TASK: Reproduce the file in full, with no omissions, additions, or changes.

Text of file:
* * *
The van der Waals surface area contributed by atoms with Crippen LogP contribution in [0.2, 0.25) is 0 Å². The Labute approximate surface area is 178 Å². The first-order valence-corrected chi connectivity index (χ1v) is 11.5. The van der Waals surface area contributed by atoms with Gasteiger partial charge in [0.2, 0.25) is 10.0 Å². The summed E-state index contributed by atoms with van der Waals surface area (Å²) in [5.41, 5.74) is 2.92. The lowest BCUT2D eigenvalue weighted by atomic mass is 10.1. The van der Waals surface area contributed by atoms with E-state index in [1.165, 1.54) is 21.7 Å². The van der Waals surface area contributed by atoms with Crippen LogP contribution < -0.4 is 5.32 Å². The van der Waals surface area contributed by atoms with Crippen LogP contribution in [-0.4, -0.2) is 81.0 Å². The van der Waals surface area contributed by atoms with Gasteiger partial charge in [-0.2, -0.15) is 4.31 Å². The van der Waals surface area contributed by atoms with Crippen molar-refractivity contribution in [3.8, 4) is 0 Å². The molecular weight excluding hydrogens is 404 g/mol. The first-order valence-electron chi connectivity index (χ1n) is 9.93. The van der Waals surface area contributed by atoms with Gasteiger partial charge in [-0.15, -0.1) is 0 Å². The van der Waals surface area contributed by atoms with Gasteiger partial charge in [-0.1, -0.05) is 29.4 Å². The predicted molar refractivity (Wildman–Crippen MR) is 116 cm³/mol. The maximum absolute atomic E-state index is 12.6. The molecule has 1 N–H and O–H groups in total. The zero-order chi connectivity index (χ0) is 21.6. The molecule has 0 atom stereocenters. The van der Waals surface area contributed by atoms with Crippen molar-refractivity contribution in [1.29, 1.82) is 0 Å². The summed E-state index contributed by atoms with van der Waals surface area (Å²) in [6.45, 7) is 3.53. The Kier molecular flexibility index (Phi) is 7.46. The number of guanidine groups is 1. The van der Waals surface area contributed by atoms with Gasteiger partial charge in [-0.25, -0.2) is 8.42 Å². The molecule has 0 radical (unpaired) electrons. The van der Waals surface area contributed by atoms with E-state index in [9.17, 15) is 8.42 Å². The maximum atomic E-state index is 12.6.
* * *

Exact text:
The van der Waals surface area contributed by atoms with Crippen LogP contribution in [0.2, 0.25) is 0 Å². The Labute approximate surface area is 178 Å². The first-order valence-corrected chi connectivity index (χ1v) is 11.5. The van der Waals surface area contributed by atoms with Gasteiger partial charge in [0.2, 0.25) is 10.0 Å². The summed E-state index contributed by atoms with van der Waals surface area (Å²) in [5.41, 5.74) is 2.92. The lowest BCUT2D eigenvalue weighted by atomic mass is 10.1. The van der Waals surface area contributed by atoms with E-state index in [1.165, 1.54) is 21.7 Å². The van der Waals surface area contributed by atoms with Crippen LogP contribution < -0.4 is 5.32 Å². The van der Waals surface area contributed by atoms with Crippen LogP contribution in [-0.4, -0.2) is 81.0 Å². The van der Waals surface area contributed by atoms with Gasteiger partial charge in [-0.2, -0.15) is 4.31 Å². The van der Waals surface area contributed by atoms with Crippen molar-refractivity contribution in [3.8, 4) is 0 Å². The molecular weight excluding hydrogens is 404 g/mol. The first-order valence-electron chi connectivity index (χ1n) is 9.93. The van der Waals surface area contributed by atoms with Gasteiger partial charge in [-0.15, -0.1) is 0 Å². The van der Waals surface area contributed by atoms with Gasteiger partial charge in [-0.1, -0.05) is 29.4 Å². The predicted molar refractivity (Wildman–Crippen MR) is 116 cm³/mol. The maximum absolute atomic E-state index is 12.6. The molecule has 1 N–H and O–H groups in total. The zero-order chi connectivity index (χ0) is 21.6. The molecule has 0 atom stereocenters. The van der Waals surface area contributed by atoms with Crippen molar-refractivity contribution in [1.29, 1.82) is 0 Å². The summed E-state index contributed by atoms with van der Waals surface area (Å²) in [6.45, 7) is 3.53. The Kier molecular flexibility index (Phi) is 7.46. The number of guanidine groups is 1. The van der Waals surface area contributed by atoms with Gasteiger partial charge in [-0.25, -0.2) is 8.42 Å². The molecule has 0 radical (unpaired) electrons. The van der Waals surface area contributed by atoms with E-state index in [9.17, 15) is 8.42 Å². The maximum atomic E-state index is 12.6.